Definition Of Time – How To Define Time


definition of time

The definition of time can be a difficult one to define for those of us who are not terribly scientific about such issues. But it does have some important things that we need to be concerned with. Time is the continuation of events and life that happens in an apparently unending series in the past, through time, to the future. Time, as most of us know only too well, is a construct of the mind, which we use on a daily basis to gauge and act upon the present and determine what to do with our lives.

The Definition Of Time Has A Lot More To Do

A person wearing a dress shirt and tie

So, why is the definition of time so difficult? I suspect that it is because it is so difficult to understand. Time is a construct that is hard to make sense out of, unless you take it literally and construct it from your own mind. Most people don’t. They seem to understand time very primarily in the context of the brain and how it works, but few understand how the brain actually creates time.

In fact, the definition of time has a lot more to do with understanding the way the brain works than it does with understanding the actual process of time. Time is really a construct of the human brain, and is created by the brain using the available resources. These resources are not the same for all people, and there is no “one size fits all” approach to time. It is, in fact, a very “fluid” concept, and there are many different theories and models of time that explain it.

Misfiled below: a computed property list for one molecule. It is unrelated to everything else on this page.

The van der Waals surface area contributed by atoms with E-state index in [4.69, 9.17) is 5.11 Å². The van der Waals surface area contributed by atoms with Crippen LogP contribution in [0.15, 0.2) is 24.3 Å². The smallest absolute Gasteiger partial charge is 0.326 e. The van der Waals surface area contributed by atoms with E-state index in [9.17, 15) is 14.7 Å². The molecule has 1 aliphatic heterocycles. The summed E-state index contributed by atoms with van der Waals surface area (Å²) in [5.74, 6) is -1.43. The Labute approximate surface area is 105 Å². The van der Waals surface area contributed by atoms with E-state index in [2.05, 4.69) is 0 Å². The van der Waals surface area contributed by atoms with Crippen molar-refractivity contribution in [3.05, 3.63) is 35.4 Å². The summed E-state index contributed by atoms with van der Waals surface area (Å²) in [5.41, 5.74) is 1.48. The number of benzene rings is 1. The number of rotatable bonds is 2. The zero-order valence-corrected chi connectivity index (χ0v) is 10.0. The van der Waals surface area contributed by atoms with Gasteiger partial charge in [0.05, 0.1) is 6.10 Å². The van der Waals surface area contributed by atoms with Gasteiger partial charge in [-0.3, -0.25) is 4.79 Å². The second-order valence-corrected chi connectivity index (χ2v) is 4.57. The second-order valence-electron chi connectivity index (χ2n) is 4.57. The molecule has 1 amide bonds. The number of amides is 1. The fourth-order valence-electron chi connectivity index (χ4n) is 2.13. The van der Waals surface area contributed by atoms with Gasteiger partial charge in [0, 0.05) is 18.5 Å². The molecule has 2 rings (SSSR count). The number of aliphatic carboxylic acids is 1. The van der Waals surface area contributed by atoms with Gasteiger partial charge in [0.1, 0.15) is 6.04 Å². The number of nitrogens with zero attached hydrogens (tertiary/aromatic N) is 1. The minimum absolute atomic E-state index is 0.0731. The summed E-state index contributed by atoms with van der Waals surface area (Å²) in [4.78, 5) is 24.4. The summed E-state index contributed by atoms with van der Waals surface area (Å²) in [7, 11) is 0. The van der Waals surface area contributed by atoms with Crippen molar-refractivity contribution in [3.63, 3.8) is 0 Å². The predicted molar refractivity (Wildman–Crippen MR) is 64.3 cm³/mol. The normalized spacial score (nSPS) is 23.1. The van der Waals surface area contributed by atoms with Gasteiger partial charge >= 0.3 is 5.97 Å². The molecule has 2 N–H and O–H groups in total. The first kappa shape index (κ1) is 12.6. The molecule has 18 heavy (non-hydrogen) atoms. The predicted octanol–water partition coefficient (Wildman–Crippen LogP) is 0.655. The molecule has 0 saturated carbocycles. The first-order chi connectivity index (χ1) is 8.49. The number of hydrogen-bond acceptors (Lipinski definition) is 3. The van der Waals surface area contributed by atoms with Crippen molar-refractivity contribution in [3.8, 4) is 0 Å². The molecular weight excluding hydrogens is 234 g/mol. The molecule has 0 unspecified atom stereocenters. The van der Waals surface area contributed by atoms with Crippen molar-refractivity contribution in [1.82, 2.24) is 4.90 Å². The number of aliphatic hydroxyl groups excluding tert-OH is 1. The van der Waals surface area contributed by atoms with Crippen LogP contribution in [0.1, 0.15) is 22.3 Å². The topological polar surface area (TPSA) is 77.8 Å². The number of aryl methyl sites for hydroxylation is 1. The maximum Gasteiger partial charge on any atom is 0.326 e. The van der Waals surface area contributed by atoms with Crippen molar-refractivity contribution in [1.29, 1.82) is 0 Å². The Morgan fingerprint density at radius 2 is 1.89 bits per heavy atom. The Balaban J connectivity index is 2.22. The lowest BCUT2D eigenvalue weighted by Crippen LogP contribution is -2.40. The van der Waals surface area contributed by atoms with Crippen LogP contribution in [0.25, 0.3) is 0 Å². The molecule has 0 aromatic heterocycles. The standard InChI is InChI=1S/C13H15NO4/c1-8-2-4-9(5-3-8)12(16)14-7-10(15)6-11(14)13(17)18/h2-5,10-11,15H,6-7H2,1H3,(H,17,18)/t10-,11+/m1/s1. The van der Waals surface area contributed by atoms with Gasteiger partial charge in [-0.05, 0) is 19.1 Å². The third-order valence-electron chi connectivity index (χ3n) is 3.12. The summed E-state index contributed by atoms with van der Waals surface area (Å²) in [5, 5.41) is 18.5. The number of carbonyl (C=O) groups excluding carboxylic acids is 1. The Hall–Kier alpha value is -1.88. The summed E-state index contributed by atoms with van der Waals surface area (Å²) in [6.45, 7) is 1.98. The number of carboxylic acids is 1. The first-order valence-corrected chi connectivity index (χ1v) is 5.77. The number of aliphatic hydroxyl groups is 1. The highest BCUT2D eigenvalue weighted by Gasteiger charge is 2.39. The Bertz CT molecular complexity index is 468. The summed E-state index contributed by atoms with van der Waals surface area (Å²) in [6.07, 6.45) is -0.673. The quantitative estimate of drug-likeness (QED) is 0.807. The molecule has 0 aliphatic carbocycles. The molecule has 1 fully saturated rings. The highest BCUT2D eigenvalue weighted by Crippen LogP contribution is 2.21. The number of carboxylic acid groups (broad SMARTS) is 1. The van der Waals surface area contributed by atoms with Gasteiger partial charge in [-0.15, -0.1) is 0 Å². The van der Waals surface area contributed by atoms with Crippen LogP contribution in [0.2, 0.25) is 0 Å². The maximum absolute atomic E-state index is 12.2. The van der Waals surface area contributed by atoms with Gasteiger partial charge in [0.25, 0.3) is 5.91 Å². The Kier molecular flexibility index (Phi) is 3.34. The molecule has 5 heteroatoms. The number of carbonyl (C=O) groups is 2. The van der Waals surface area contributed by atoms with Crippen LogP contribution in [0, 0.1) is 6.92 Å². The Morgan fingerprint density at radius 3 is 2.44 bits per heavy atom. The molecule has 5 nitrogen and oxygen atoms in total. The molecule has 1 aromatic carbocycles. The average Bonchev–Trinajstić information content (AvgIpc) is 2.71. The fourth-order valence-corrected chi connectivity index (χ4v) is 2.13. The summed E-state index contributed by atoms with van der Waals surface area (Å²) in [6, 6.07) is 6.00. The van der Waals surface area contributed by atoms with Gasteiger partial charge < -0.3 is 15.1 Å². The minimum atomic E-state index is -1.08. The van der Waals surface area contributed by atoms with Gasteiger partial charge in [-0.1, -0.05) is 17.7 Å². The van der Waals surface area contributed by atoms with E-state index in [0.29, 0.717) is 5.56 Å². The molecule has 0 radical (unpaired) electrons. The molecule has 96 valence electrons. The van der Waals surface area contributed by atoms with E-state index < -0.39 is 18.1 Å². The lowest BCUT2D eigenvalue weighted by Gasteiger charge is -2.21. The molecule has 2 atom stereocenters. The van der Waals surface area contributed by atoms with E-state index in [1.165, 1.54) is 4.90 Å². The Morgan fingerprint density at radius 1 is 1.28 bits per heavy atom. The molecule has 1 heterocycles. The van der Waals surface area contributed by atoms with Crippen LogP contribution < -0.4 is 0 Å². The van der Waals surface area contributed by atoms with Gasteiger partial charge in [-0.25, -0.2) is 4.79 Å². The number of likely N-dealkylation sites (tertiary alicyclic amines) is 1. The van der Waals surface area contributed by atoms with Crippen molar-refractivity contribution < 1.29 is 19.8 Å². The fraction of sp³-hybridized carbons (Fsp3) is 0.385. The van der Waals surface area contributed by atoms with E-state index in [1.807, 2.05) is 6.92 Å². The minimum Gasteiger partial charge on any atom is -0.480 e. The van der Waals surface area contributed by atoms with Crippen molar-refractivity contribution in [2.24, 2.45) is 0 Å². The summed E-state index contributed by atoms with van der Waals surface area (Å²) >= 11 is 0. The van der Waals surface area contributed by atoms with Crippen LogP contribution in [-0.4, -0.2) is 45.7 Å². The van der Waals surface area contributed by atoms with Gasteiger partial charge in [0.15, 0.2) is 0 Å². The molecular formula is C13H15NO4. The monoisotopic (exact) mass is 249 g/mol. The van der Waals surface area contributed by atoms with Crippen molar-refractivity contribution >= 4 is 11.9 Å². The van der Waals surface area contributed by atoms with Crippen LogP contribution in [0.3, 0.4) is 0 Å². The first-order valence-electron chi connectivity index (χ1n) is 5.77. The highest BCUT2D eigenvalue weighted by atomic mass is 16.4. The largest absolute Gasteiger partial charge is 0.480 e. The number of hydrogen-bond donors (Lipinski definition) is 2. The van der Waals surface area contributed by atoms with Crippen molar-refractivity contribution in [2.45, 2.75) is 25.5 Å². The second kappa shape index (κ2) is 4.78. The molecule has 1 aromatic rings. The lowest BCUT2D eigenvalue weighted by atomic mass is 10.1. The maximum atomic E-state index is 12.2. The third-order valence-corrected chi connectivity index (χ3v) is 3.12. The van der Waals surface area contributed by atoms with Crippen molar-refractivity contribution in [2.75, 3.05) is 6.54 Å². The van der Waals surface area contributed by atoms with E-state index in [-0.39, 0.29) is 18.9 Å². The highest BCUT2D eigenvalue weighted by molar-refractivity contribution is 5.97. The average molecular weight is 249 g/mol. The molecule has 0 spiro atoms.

Time Flows In Only Two Ways

A canyon with a mountain in the background

Time is certainly not “flat”, as some of the more rigid schools of thought maintain. Indeed, time flows in only two ways, both of them fairly quick. One way it flows is in a “realtime” fashion, which means it is a measure of time that you measure from a specific point in the future, but it doesn’t actually describe the way the time goes. The other way time flows is in the “past” dimension, which is a measure of time measured from your present vantage point.

When you consider time in this broad sense, you must keep in mind that it is indeed a dimension of the brain, and it is actually composed of neurons. Neurons are cells that give shape and function to other neurons. These neurons give rise to concepts and memories, as well as give rise to behavior and actions. Therefore, the definition of time can be understood in the context of these notions. The brain creates and controls time in a way that is similar to how it creates and controls space.

Neurons Themselves Are Not Hard

Space, as we have noted, is a function of the brain that is created by the existing neurons. Neurons themselves are not hard-wired to exist in particular patterns, so it is not surprising if new neurons are constantly being created as old ones die. But new neurons, when they do arise, will give the brain the capacity to create new space and time. This is what allows the brain to continue moving forward in the given direction, regardless of whether or not gravity is pulling the body in a different direction.

Thus, to answer the question posed in the title, time is not something that is truly “created” by the brain, at least not in the conventional sense of the word. Time, as we have noted, is a function of existing neurons, and these neurons give rise to both memories and behaviors. However, it also can be a product of the brain. Neurons can be rewired, or “recharged,” so that they will create a new space for the existing neurons to occupy. In doing so, they make time more dynamic and elastic, thereby making it possible to perceive time in a whole new way.

Last Words

We may think that time is the true definition, but it is not. This is because the brain is constantly changing, and it adapts accordingly. We simply need to understand that the brain is constantly creating new spaces for itself, and these spaces are determined both by outside stimulus and internal criteria. Thus, the definition of time needs to be re-thought.

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